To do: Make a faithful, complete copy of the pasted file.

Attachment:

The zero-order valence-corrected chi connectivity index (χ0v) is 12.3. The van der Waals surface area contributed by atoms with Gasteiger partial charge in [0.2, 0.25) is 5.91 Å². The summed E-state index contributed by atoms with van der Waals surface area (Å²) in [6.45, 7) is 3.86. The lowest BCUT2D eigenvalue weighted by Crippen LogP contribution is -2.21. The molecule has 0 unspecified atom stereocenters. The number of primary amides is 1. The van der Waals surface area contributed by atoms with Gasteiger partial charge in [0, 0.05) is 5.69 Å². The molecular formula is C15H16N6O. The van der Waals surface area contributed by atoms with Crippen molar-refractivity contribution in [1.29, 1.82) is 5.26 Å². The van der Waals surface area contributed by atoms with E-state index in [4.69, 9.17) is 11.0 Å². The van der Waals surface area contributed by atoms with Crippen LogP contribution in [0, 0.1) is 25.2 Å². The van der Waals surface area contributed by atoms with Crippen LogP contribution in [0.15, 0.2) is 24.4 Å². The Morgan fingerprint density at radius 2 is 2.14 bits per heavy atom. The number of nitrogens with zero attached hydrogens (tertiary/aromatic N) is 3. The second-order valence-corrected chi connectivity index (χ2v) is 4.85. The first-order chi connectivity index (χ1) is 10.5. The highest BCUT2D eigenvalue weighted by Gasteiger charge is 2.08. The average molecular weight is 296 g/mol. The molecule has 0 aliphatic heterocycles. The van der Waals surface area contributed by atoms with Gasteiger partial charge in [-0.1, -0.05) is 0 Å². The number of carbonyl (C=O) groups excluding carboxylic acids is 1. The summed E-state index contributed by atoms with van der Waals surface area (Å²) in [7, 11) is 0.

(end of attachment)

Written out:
The zero-order valence-corrected chi connectivity index (χ0v) is 12.3. The van der Waals surface area contributed by atoms with Gasteiger partial charge in [0.2, 0.25) is 5.91 Å². The summed E-state index contributed by atoms with van der Waals surface area (Å²) in [6.45, 7) is 3.86. The lowest BCUT2D eigenvalue weighted by Crippen LogP contribution is -2.21. The molecule has 0 unspecified atom stereocenters. The number of primary amides is 1. The van der Waals surface area contributed by atoms with Gasteiger partial charge in [0, 0.05) is 5.69 Å². The molecular formula is C15H16N6O. The van der Waals surface area contributed by atoms with Crippen molar-refractivity contribution in [1.29, 1.82) is 5.26 Å². The van der Waals surface area contributed by atoms with E-state index in [4.69, 9.17) is 11.0 Å². The van der Waals surface area contributed by atoms with Crippen LogP contribution in [0, 0.1) is 25.2 Å². The van der Waals surface area contributed by atoms with Crippen LogP contribution in [0.15, 0.2) is 24.4 Å². The Morgan fingerprint density at radius 2 is 2.14 bits per heavy atom. The number of nitrogens with zero attached hydrogens (tertiary/aromatic N) is 3. The second-order valence-corrected chi connectivity index (χ2v) is 4.85. The first-order chi connectivity index (χ1) is 10.5. The highest BCUT2D eigenvalue weighted by Gasteiger charge is 2.08. The average molecular weight is 296 g/mol. The molecule has 0 aliphatic heterocycles. The van der Waals surface area contributed by atoms with Gasteiger partial charge in [-0.1, -0.05) is 0 Å². The number of carbonyl (C=O) groups excluding carboxylic acids is 1. The summed E-state index contributed by atoms with van der Waals surface area (Å²) in [7, 11) is 0.